But then again, matters have been slipping down the slippery slide for some time now with regard to this contest. Of course we live in a different world now, for better or for worse and our perspectives on many things have changed dramatically. As they say, the past is a different country and we were left reflecting what type of country that past was when all matters Eurovision held us in its thrall. I recall that they were dancing in the street in Kiev that weekend with the novel thrill of it all – of being centre stage and loving every minute of it. That’s where we were come the early 70’s and it was a kind of arrival among the ‘nations of the world’ as a lyrical version of Emmet’s hopes and ambitions. We longed for approbation as a people, for approval, for recognition. This Eurovision thing became hugely important to us – few other fora were available to us then to proclaim ourselves.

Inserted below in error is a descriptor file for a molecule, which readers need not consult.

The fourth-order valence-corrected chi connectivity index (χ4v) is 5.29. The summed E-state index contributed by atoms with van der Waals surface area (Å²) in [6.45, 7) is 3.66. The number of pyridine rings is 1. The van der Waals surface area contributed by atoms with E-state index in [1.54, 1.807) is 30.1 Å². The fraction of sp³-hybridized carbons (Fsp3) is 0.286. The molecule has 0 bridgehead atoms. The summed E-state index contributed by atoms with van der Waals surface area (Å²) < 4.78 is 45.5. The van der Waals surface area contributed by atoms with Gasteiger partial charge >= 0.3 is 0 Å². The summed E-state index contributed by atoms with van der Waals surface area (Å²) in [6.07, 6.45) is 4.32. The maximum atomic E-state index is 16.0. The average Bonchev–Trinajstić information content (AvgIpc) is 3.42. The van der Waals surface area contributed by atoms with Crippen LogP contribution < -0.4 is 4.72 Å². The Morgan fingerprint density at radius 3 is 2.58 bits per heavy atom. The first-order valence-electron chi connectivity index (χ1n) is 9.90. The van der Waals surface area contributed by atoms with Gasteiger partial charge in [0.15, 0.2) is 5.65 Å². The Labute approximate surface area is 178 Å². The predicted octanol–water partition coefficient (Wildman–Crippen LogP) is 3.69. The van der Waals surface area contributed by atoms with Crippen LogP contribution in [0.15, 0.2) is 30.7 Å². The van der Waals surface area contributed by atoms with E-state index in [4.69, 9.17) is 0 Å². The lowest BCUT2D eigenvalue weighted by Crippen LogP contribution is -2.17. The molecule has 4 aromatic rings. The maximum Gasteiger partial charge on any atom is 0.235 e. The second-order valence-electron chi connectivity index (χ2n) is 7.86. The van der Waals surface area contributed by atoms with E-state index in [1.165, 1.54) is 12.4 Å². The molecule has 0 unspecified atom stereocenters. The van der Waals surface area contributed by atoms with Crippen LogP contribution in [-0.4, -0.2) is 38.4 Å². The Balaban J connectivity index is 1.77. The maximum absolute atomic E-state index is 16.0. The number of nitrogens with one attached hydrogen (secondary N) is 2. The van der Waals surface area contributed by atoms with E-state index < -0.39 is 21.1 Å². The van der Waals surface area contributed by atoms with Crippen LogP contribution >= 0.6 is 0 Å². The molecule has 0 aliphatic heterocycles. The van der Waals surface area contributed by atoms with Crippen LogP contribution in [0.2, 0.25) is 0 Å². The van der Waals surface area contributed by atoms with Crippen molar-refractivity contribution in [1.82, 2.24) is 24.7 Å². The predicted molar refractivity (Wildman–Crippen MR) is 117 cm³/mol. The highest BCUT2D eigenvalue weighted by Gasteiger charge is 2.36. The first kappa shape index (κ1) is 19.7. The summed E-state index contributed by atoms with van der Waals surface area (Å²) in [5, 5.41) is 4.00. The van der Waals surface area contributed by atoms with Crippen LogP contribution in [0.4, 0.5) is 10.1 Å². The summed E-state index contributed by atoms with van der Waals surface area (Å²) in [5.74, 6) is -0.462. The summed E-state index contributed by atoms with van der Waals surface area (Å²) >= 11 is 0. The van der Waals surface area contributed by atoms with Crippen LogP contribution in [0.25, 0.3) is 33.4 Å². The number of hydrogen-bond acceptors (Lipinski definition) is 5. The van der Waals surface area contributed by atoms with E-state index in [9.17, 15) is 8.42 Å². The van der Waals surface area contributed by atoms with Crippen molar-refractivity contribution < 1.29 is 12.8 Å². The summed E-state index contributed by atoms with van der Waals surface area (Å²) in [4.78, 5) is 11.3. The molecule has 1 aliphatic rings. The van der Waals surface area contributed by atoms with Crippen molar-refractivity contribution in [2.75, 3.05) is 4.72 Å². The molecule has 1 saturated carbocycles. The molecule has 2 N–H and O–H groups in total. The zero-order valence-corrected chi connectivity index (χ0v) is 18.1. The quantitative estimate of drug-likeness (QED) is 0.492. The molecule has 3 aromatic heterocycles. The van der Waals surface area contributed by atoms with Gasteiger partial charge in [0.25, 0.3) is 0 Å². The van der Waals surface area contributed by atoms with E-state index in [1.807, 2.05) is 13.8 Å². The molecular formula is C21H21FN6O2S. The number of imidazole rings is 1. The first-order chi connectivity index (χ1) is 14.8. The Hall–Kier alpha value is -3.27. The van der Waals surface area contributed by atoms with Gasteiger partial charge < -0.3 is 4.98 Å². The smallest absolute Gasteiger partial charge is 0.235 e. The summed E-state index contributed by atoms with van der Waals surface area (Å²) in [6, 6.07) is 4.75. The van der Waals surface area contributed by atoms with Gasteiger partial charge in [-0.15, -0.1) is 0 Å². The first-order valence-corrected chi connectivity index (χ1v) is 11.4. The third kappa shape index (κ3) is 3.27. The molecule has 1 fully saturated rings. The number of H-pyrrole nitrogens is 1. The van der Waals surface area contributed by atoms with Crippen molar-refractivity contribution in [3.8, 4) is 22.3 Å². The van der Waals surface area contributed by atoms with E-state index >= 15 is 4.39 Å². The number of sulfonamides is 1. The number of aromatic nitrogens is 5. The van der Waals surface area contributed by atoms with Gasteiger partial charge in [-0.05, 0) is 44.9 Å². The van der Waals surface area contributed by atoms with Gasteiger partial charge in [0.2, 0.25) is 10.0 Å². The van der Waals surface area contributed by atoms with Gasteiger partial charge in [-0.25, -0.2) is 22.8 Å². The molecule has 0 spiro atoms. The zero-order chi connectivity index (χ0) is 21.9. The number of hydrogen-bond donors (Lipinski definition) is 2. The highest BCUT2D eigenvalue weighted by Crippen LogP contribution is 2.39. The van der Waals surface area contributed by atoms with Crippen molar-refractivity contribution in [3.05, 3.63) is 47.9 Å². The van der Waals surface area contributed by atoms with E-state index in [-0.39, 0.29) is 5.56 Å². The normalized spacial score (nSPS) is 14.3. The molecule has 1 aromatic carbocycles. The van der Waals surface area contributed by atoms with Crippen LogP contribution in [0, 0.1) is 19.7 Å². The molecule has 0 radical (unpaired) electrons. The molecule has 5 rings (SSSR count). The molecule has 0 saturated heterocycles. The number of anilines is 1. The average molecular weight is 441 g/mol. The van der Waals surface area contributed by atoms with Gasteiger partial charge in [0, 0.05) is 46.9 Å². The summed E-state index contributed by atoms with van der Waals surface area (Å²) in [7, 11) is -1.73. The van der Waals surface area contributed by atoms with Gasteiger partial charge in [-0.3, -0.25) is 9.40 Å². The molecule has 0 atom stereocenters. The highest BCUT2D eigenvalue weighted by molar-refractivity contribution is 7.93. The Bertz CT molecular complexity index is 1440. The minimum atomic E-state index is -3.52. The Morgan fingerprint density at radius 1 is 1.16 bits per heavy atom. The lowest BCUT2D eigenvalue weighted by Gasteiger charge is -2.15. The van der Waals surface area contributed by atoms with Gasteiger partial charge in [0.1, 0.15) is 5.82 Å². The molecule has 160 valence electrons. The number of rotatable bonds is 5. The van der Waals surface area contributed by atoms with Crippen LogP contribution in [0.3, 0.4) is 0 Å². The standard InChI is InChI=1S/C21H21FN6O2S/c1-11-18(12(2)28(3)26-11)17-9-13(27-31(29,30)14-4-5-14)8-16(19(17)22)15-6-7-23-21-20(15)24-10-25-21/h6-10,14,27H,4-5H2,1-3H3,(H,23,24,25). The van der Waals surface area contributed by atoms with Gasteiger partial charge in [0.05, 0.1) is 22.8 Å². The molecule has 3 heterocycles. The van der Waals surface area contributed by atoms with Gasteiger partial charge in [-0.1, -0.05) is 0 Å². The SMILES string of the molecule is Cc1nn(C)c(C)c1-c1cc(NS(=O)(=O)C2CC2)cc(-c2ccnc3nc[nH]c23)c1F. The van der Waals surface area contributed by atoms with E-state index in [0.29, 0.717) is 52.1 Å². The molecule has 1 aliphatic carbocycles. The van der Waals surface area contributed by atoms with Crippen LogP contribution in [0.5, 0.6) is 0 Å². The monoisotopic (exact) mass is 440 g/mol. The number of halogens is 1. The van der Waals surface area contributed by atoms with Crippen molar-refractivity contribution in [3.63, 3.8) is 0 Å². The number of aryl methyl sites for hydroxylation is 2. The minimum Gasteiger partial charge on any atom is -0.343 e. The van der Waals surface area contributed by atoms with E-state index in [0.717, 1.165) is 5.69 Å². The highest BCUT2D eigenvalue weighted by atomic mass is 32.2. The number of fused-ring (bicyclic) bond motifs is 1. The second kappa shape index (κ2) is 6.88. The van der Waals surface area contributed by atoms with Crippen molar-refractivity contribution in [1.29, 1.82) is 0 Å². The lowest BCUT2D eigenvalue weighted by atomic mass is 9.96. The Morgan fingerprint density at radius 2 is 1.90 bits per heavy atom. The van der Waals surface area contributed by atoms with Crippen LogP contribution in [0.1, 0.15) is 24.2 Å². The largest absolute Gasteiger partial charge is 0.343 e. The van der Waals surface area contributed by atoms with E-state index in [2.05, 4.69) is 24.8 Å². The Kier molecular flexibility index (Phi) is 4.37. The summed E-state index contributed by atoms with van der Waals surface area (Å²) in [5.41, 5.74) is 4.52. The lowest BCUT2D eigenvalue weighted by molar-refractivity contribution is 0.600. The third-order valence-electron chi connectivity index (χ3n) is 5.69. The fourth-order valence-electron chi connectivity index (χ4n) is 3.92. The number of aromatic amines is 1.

To the Hearts of Europe

Despite the beautiful sturdiness of the national games, they were not played on a world stage and greatness on soccer or rugby fields had yet to be fully realised. People of a certain age recall now those early songs of what was a song contest. That generation all still can either sing or at least sing along to and know every syllable and every nuance of every single word and note of the first ‘big three’ Come Back to Stay, Walking the Streets in the Rain, and If I Could Choose – Dickie, Butch and Sean. They were national names and much loved and they all did us proud, and why wouldn’t they? Their talents were well honed at home and abroad on the challenging Ballroom circuits. And isn’t Dickie still out there, giving it all he’s got!